#46) James Pham @James Pham
#47) Devonshire Tea @Devonshire Tea
#48) The Exotic Teapot @The Exotic Teapot
#49) Numi Organic Tea @Numi Organic Tea
#50) Clipper Green Tea @Clipper Green Tea
#51) Tea Connection @Tea Connection
#52) Brew Tea Co @Brew Tea Co
#53) Team Oo @Team Oo
#54) Lahloo Tea @Lahloo Tea
#55) Calais Tea @Calais Tea
#56) Zen Tara Tea @Zen Tara Tea
#57) Tea Garden @Tea Garden
#58) Argo Tea @Argo Tea
#59) Erin's Tea @Erin's Tea
#60) mama_tea @mama_tea
#61) McKenna's Tea Cottge @McKenna's Tea Cottge
#62) Té House of Tea @Té House of Tea
#63) My Tea Belly @My Tea Belly
#64) Premier Ketones. @Premier Ketones.
#65) Mendo Maté @Mendo Maté
#66) TEA & TEA @TEA & TEA
#67) eteaket tea boutique @eteaket tea boutique
#68) Jhen Tea @Jhen Tea
#69) Lipton Ice Tea @Lipton Ice Tea
#70) Townshend's Tea @Townshend's Tea
#71) Folks Coffee Tea @Folks Coffee Tea
#72) WeAreTea @WeAreTea
#73) Eat Green Tea @Eat Green Tea
#74) Tetley Tea @Tetley Tea
#75) TavalonTea @TavalonTea
#76) Tea Forte @Tea Forte
#77) tea4skin @tea4skin
#78) JINGTea @JINGTea
#79) Tea Box @Tea Box
#80) paulgerst @paulgerst
#81) Rooibee RedTea @Rooibee RedTea
#82) ZhiTea @ZhiTea
#83) grenx @grenx
#84) Bhakti Chai @Bhakti Chai
#85) two leaves tea @two leaves tea
#86) Crazy Bitch Tea @Crazy Bitch Tea
#87) Gypsy Tea @Gypsy Tea
#88) The_TeaShed @The_TeaShed
#89) Allegro Coffee @Allegro Coffee
#90) Teas Etc @Teas Etc
#91) cantontea @cantonteaa
#92) baxter tea @baxter tea
#93) Steenbergs @Steenbergs
#94) StormTea @StormTea
#95) salada tea @salada tea
#96) PortsmouthTea @PortsmouthTea
#97) Koyu Matcha @Koyu Matcha
#98) Tea Gallerie @Tea Gallerie
#99) BostonTeaCo @BostonTeaCo
#100 Meghan Mercier @thelooseleaf
Peet’s Coffee & Tea


Oolong Tea a Delightful Way to Fight Obesity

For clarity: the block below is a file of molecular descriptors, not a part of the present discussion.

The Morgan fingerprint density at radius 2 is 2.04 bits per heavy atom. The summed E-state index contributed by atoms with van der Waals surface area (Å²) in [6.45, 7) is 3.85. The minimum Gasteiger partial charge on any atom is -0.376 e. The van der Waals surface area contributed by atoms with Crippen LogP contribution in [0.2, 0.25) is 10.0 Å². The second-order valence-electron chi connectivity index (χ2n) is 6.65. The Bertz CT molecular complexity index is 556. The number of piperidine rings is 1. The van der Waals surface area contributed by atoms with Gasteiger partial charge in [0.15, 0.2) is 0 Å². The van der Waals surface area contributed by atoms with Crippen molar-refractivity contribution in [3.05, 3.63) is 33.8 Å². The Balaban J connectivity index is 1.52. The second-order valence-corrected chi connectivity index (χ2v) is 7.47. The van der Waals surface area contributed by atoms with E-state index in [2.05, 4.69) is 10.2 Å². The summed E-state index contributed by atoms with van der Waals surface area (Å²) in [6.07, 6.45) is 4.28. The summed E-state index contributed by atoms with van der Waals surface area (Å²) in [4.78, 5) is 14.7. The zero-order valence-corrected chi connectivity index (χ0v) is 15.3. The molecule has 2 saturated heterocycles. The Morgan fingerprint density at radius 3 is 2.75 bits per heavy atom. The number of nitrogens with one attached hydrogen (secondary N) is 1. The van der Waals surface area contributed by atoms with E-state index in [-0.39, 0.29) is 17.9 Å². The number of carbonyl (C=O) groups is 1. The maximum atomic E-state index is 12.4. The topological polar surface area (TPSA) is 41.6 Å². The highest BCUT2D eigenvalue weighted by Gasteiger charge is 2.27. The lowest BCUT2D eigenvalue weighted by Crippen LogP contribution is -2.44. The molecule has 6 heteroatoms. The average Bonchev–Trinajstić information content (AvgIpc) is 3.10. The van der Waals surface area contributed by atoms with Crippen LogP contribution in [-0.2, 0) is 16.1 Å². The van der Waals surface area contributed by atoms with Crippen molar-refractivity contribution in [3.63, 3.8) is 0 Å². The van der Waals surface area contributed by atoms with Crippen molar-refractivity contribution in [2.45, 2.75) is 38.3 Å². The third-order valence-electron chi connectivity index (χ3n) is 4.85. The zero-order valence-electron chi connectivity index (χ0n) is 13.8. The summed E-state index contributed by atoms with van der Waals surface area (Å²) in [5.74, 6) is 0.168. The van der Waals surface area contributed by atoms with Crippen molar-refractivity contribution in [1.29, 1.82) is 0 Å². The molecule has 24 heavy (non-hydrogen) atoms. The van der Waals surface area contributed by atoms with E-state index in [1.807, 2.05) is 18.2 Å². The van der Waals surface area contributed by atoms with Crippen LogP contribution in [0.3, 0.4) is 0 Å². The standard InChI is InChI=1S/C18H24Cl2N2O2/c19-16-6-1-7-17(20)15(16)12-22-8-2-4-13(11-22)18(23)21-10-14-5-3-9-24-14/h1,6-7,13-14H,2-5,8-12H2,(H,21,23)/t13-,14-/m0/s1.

Obesity is a worldwide problem and the number of obese people has risen significantly over the last two decades. A relatively few extra pounds on the human body can weaken its resistance to minor illnesses and life-threatening diseases. An overweight person is a better host for heart disease and high blood pressure, and is more likely to experience high cholesterol, diabetes, and similar health problems.

Are you or people you care about looking for ways to be rid of the bulge around the middle? When other remedies have failed, you might try forming a simple, new habit: drink pure, organic oolong tea.

Oolong tea is made from the camellia sinensis plant like other teas, but oolong has qualities that increase metabolism and the fat oxidation rate. This enhances weight loss. Organic oolong tea lies somewhere between black and green tea in its processing, and is a great addition to an overall weight loss routine.

Optimum consumption of the tea for weight loss depends on individual routines, but there is no question it works: The weight loss benefits of Chinese oolong tea are scientifically proven. Oolong is an affordable tea readily available in wholesale oolong tea shops and online specialty tea outlets.


Keemun Black Tea – Chinas Famous Tea

Commonly known as red tea in China, black tea is the most renowned tea worldwide. To bring out its deep fragrance and taste, Chinese black tea requires complete oxidation.  Considered China's most famed tea, Keemun is an organic black tea with hints of wine and fruit. This tea is known as the "Queen of Fragrance" and the "Burgundy of Black Teas' and is infused with the character of smooth honey.